An American potter who attended the 2004 German kiln firing told me that when the kiln was being salted, people started coming out of their homes and collecting around the kiln. He asked what they were doing and was told that traditionally people came to the salting for health purposes, that they thought the salt was beneficial to their health! In Europe now, most salt kilns are required to have a scrubber on their chimney in order to clear the fumes before entering the atmosphere. Here in the States we do not have regulations on salt kilns as much, and for the comparatively few and small salt kilns that there are, the amount of gases released is minimal. Historically, in parts of Europe there were regulations requiring potters to be moved and kilns to be put in other regions because people complained about the smoke and cloudiness.

This is a photograph of a kiln while salting from the 1920s in Hohr-Grenzhausen. From Alt-Hohr-Grenzhausen by Heribert Fries
Either way, the gas/cloud of salt created adheres to the clay body of the pottery in the kiln, creating a glassy surface. Depending on how much contact with the salt the pottery has, and how much salt is put into the kiln will determine how glassy or dry the pottery feels. When the kiln is done the result of the salting is a texture referred to as "orange peeling." You can make it out pretty well on the rim of the mug below. It basically creates small beads of glass created by the salt and feels like the surface of an orange.

Mug made by Liberty Stoneware. Good orange peeling on rim.
Synopsis of salt glazing:
1. Bring kiln to temperature (2,200-2,300 Fahrenheit)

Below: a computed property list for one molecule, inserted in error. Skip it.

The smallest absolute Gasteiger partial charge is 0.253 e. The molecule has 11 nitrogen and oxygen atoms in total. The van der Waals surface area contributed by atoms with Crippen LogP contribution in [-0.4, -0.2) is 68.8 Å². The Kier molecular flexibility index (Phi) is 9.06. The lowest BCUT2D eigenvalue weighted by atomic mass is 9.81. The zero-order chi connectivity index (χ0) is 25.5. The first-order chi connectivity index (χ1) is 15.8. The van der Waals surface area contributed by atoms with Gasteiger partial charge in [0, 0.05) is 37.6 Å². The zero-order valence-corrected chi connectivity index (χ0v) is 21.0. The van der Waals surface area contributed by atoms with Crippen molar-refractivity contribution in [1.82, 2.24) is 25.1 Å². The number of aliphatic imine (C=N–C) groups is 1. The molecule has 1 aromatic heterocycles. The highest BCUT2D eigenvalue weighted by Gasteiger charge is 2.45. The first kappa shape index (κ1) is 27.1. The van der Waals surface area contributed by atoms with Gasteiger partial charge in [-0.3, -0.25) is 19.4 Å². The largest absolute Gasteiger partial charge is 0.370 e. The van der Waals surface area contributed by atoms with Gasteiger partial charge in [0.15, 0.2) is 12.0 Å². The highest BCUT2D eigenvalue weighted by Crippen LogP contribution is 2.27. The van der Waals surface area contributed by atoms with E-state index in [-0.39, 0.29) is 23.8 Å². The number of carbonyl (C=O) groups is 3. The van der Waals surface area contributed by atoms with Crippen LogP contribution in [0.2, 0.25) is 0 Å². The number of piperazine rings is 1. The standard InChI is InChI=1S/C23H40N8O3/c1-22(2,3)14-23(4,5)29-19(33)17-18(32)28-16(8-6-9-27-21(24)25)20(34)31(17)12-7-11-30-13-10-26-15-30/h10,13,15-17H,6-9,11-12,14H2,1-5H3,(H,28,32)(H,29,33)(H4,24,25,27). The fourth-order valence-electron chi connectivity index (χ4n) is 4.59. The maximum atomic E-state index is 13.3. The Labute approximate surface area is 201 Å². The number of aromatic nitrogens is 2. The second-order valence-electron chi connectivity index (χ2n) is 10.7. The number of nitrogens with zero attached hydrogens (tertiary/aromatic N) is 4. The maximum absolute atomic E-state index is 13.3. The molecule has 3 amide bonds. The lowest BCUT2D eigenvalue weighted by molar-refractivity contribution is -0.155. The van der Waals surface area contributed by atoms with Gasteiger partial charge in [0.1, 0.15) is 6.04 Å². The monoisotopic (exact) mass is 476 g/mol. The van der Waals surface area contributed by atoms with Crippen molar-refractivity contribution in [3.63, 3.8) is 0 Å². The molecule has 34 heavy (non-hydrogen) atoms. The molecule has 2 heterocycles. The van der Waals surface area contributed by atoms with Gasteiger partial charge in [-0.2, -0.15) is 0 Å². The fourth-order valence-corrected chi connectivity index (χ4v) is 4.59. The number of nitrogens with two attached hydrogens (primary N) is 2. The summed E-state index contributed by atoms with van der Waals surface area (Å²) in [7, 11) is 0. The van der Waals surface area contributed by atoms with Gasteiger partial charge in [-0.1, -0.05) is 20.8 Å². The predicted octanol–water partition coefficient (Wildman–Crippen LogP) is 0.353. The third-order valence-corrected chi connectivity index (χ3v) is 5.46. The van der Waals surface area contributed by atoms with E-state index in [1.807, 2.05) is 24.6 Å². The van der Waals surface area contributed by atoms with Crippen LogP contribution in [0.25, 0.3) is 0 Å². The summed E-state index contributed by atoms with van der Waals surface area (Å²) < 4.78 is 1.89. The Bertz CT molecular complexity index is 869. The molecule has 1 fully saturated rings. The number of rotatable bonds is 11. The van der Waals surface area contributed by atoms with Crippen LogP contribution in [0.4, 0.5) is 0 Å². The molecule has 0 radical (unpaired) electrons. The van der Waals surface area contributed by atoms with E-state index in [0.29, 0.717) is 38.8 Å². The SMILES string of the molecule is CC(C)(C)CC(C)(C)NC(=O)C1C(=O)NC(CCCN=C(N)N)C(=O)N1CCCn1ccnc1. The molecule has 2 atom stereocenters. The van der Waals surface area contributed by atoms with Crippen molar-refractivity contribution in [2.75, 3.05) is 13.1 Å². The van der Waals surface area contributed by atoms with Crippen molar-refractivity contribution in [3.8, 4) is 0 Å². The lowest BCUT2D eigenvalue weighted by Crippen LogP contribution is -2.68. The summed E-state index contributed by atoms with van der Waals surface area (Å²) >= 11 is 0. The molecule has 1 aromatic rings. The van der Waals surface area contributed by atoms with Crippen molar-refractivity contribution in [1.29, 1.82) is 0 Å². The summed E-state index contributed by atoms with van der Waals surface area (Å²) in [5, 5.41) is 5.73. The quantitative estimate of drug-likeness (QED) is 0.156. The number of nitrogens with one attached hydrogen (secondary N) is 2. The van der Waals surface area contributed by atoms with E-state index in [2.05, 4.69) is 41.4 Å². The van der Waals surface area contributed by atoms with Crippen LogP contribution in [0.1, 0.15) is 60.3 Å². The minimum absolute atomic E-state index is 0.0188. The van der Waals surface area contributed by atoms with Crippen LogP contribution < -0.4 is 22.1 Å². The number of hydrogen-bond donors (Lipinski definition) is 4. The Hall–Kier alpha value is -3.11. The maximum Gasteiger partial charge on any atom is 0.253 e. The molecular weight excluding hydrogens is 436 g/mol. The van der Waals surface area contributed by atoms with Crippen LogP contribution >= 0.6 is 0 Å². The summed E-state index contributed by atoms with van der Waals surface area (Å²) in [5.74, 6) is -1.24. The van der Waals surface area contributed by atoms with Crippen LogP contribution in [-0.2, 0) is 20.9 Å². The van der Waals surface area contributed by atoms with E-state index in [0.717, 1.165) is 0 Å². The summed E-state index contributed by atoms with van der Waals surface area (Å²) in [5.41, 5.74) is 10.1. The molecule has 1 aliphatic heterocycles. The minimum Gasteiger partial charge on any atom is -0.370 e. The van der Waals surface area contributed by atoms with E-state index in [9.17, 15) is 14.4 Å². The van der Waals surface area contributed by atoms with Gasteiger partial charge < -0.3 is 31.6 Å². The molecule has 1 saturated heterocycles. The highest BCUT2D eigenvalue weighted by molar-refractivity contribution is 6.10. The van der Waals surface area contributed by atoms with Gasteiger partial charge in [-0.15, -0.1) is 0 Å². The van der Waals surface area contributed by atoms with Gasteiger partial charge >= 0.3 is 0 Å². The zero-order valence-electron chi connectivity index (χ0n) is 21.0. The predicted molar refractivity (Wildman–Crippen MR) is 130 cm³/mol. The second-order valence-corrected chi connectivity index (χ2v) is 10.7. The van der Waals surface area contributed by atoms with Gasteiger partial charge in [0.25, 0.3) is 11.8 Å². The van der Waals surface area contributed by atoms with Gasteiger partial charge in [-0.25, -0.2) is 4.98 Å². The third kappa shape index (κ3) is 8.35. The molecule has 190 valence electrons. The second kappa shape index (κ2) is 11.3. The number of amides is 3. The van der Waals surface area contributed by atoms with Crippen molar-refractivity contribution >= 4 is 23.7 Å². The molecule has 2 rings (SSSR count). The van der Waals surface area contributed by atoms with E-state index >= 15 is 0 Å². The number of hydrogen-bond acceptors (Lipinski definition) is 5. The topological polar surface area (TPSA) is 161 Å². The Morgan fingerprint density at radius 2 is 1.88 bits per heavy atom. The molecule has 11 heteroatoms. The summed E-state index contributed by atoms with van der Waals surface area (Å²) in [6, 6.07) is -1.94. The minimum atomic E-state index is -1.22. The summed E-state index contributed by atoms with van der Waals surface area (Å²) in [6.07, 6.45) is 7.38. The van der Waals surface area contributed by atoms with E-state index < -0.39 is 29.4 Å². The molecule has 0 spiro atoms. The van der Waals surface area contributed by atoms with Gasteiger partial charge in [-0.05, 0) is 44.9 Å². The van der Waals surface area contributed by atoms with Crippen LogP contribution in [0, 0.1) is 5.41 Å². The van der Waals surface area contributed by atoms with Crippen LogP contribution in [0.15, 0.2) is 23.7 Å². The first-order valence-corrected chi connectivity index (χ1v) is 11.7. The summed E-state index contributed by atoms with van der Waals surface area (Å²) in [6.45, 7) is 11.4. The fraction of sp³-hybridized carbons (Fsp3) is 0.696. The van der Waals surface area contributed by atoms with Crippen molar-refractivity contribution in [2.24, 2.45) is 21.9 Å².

2. Insert salt into kiln (various methods)
3. Salt turns into gas which adheres to the clay body of the pottery, making a glaze.

The German kiln firing in 2004 turned out pretty well! They had a mishap in the center of the kiln, where the floor collapsed partially, but all in all the results were good.
Results of the kiln firing. Kannofenbrand Film.


Michael Mahan said...

Is that last picture actually inside the kiln?

Liberty Stoneware said...

Yes! That last photo is of the interior of the kiln after it had cooled. Isn't that amazing?! I anticipate playing with similar stacking methods to this with my new kiln!

Anonymous said...

Hi Brenda.. I didn't expect an entire post just to answer to me (a completely unknown). You made a great and well done work. I don't know how to thank you. It's everything so clear. The only further question related to my status of ceramic hobbist is.. can I do some experiment with an electric kiln (3 kw)? Micaela

Liberty Stoneware said...

I am glad to hear I answered your questions! It was my pleasure. I would not recommend salting in an electric kiln. I have only known one potter to do this, and it was with a very old kiln and it was outdoors with very little salt. They basically lay salt on their pieces and it fumed during the firing. The problem is that you risk ruining the entire interior of your kiln because salt will break down the metal parts as well as the brick.